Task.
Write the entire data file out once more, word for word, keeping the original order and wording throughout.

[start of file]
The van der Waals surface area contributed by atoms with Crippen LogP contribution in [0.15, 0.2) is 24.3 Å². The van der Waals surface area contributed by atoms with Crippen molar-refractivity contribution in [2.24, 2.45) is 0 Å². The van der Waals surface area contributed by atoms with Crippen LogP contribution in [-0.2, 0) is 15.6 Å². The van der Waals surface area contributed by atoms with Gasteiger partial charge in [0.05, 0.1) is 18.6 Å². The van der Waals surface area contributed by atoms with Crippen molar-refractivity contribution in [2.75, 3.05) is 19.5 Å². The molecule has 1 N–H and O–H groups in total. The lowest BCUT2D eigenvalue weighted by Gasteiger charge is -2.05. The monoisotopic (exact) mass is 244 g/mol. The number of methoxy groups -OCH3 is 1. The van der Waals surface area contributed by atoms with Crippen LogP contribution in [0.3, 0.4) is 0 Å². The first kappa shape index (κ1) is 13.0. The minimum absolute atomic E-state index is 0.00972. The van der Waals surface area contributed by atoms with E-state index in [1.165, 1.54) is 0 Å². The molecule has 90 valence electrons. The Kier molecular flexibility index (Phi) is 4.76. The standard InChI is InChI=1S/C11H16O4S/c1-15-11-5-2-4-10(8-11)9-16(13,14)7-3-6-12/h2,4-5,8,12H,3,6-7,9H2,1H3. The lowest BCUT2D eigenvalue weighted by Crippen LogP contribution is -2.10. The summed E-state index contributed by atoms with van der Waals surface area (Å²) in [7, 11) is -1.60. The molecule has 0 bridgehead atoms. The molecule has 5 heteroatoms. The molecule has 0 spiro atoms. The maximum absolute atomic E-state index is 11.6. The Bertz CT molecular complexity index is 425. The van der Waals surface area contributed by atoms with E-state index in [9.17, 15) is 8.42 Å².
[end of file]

The van der Waals surface area contributed by atoms with Crippen LogP contribution in [0.15, 0.2) is 24.3 Å². The van der Waals surface area contributed by atoms with Crippen molar-refractivity contribution in [2.24, 2.45) is 0 Å². The van der Waals surface area contributed by atoms with Crippen LogP contribution in [-0.2, 0) is 15.6 Å². The van der Waals surface area contributed by atoms with Gasteiger partial charge in [0.05, 0.1) is 18.6 Å². The van der Waals surface area contributed by atoms with Crippen molar-refractivity contribution in [2.75, 3.05) is 19.5 Å². The molecule has 1 N–H and O–H groups in total. The lowest BCUT2D eigenvalue weighted by Gasteiger charge is -2.05. The monoisotopic (exact) mass is 244 g/mol. The number of methoxy groups -OCH3 is 1. The van der Waals surface area contributed by atoms with Crippen LogP contribution in [0.3, 0.4) is 0 Å². The first kappa shape index (κ1) is 13.0. The minimum absolute atomic E-state index is 0.00972. The van der Waals surface area contributed by atoms with E-state index in [1.165, 1.54) is 0 Å². The molecule has 90 valence electrons. The Kier molecular flexibility index (Phi) is 4.76. The standard InChI is InChI=1S/C11H16O4S/c1-15-11-5-2-4-10(8-11)9-16(13,14)7-3-6-12/h2,4-5,8,12H,3,6-7,9H2,1H3. The lowest BCUT2D eigenvalue weighted by Crippen LogP contribution is -2.10. The summed E-state index contributed by atoms with van der Waals surface area (Å²) in [7, 11) is -1.60. The molecule has 0 bridgehead atoms. The molecule has 5 heteroatoms. The molecule has 0 spiro atoms. The maximum absolute atomic E-state index is 11.6. The Bertz CT molecular complexity index is 425. The van der Waals surface area contributed by atoms with E-state index in [9.17, 15) is 8.42 Å².